"Grass Soup" is an extraordinary little book dealing with the infamous Chinese "labour camps" during the worst years of the Communist regime, when the"Grass Soup" is an extraordinary little book dealing with the infamous Chinese "labour camps" during the worst years of the Communist regime, when the horrors of Bejing rhymed with the ones of Pyongyang.
At that time, Zhang Xianliang was barely 23 years old but already labelled as a right-wing extremist and an enemy of the Chinese people. Zhang was an "intellectual", a pernicious, disgusting semi-human sub-specie created by the evil influence of the American imperialism in the socialist Chinese motherland.
And yet, due to his status of a potentially "useful intellectual" being only mildly corrupted by the Western enticements and having an undeniable skill for writing sharp tazebao and elegiac poems to the Great Helmsman, Zhang only needed to be "re-educated". A strict and extended diet of green grass and red ideology under the blue skies of China would have healed comrade Xianliang, just in case he managed to pull himself together and keep himself alive.
And Zhang Xianliang got by. Despite all odds and difficulties he survived to his re-education and, years later, wrote a book out of the dry notes he took during the long hard months he spent at the labour camp. Zhang wrote no diary. The tiredness of his body and the fear of the recoils he could have experienced has his notes being read by the authorities (as they eventually did), forced Zhang not to leave a written trace of his daily torments.
Zhang was no Primo Levi and no Aleksandr Solzhenitsyn. He wrote "Grass Soup" as a free man and when his own mind had cooled off, but his goal was not to reveal the horrors of the Chinese re-education scheme or show the existence of a labour camps archipelago in China, but rather to look back at himself in those days.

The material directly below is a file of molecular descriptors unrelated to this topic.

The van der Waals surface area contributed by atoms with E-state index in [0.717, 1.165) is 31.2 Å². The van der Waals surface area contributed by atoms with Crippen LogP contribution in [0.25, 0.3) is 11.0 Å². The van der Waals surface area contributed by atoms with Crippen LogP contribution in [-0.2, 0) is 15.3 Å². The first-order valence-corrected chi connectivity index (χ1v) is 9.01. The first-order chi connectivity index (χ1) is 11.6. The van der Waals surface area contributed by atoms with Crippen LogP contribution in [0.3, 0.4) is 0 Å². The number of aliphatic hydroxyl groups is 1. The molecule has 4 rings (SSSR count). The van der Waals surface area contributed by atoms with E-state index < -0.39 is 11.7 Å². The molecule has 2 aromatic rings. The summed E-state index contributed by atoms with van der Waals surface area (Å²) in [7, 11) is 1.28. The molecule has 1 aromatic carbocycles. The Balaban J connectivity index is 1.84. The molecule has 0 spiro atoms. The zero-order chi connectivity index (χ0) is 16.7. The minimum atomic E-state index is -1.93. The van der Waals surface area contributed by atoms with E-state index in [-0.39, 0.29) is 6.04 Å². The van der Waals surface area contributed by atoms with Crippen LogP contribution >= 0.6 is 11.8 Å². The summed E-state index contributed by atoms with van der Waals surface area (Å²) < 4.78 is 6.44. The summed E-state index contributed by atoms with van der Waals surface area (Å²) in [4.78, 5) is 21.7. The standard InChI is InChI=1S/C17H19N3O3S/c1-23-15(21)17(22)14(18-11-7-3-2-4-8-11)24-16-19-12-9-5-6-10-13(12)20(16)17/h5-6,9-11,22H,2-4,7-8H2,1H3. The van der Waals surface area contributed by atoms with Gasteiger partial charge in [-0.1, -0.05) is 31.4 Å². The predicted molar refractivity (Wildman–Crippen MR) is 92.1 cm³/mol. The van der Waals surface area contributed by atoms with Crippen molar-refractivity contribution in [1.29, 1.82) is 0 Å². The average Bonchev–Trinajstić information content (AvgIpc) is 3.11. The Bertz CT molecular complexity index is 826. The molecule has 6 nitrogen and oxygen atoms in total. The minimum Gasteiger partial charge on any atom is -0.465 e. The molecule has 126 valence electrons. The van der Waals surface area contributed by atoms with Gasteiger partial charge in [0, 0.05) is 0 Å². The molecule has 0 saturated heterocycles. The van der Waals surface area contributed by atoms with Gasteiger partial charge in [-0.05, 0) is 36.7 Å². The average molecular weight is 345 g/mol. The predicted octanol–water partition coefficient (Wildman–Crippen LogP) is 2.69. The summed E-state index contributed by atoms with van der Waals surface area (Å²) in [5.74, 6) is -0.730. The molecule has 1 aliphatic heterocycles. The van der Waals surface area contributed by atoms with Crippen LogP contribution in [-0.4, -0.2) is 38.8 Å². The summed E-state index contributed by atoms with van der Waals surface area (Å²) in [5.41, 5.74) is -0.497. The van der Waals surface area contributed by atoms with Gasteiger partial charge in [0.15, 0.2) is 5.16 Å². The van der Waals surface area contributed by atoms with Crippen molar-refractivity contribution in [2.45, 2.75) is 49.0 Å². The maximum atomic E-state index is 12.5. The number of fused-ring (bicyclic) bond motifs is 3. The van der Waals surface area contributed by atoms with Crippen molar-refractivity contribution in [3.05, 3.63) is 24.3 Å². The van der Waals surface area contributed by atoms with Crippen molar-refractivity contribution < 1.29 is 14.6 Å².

"What I was thinking to when I wrote down those dry monotonous notes and what lies beyond their apparent repetitiveness? And how much the impact of hunger into my stomach and brainwashing into my mind annihilated the intellectual betrayed by his brain making a self-preservation instinct driven man out of me?".
Zhang Xianliang never poses these two straight questions to himself here, but both are implicitly stressed out all through the pages of this book. The wonder of "Grass Soup" is that is a heartbraking story, the account of a small personal victory into a wider national defeat, but there is humour and even fun here. Mr Xianliang chose a style which combines miracolously well unforgettable scenes of death and human abjection with equally memorable moments of temporary peace of mind through laughters, one's fill and moral resistance.
The author spending a whole afternoon just eating kilos and kilos of melons and pissing in a grove or the vain pursuit up and down the river bank of a cow with her tempting udders full of milk, are comic highlights. But then again these "Life is Beautiful-like" moments were brought by hunger and desperation. The fact that Mr Xianliang survived to his re-education was due to his ability of not giving up in the darkest times, behaving with well-chosen impulsiveness and with the awareness that the thin line separating the saved from the drowned was partly luck but, above all, a matter of self-discipline.
There are two terms that come up to my mind while starting this review: mess and potential. For "Factory Girls" has potential but is a mess.
Don't takeThere are two terms that come up to my mind while starting this review: mess and potential. For "Factory Girls" has potential but is a mess.